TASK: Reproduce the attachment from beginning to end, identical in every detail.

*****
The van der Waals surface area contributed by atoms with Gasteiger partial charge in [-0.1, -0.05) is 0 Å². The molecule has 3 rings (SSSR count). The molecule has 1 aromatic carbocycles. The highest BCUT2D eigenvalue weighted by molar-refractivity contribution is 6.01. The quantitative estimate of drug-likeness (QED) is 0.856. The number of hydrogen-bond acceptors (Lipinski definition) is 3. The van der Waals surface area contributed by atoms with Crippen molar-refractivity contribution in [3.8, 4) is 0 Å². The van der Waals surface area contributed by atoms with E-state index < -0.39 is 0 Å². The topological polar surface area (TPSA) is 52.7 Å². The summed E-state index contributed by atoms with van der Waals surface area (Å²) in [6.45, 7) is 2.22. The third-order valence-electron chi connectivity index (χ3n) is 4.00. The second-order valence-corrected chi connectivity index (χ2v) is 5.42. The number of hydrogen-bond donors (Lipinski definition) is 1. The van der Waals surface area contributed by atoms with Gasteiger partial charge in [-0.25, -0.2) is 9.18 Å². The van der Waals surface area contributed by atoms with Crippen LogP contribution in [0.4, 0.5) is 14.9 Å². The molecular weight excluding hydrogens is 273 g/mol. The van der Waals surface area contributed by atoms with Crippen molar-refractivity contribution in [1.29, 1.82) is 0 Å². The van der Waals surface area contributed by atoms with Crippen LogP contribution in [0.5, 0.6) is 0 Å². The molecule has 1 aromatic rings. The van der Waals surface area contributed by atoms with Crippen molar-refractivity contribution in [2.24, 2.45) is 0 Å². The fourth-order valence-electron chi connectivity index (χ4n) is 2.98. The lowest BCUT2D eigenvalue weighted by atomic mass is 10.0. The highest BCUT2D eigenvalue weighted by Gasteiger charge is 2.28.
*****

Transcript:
The van der Waals surface area contributed by atoms with Gasteiger partial charge in [-0.1, -0.05) is 0 Å². The molecule has 3 rings (SSSR count). The molecule has 1 aromatic carbocycles. The highest BCUT2D eigenvalue weighted by molar-refractivity contribution is 6.01. The quantitative estimate of drug-likeness (QED) is 0.856. The number of hydrogen-bond acceptors (Lipinski definition) is 3. The van der Waals surface area contributed by atoms with Crippen molar-refractivity contribution in [3.8, 4) is 0 Å². The van der Waals surface area contributed by atoms with E-state index < -0.39 is 0 Å². The topological polar surface area (TPSA) is 52.7 Å². The summed E-state index contributed by atoms with van der Waals surface area (Å²) in [6.45, 7) is 2.22. The third-order valence-electron chi connectivity index (χ3n) is 4.00. The second-order valence-corrected chi connectivity index (χ2v) is 5.42. The number of hydrogen-bond donors (Lipinski definition) is 1. The van der Waals surface area contributed by atoms with Gasteiger partial charge in [-0.25, -0.2) is 9.18 Å². The van der Waals surface area contributed by atoms with Crippen LogP contribution in [0.4, 0.5) is 14.9 Å². The molecular weight excluding hydrogens is 273 g/mol. The van der Waals surface area contributed by atoms with Crippen molar-refractivity contribution in [1.29, 1.82) is 0 Å². The van der Waals surface area contributed by atoms with Crippen LogP contribution in [0.5, 0.6) is 0 Å². The molecule has 1 aromatic rings. The van der Waals surface area contributed by atoms with Crippen molar-refractivity contribution in [2.24, 2.45) is 0 Å². The fourth-order valence-electron chi connectivity index (χ4n) is 2.98. The lowest BCUT2D eigenvalue weighted by atomic mass is 10.0. The highest BCUT2D eigenvalue weighted by Gasteiger charge is 2.28.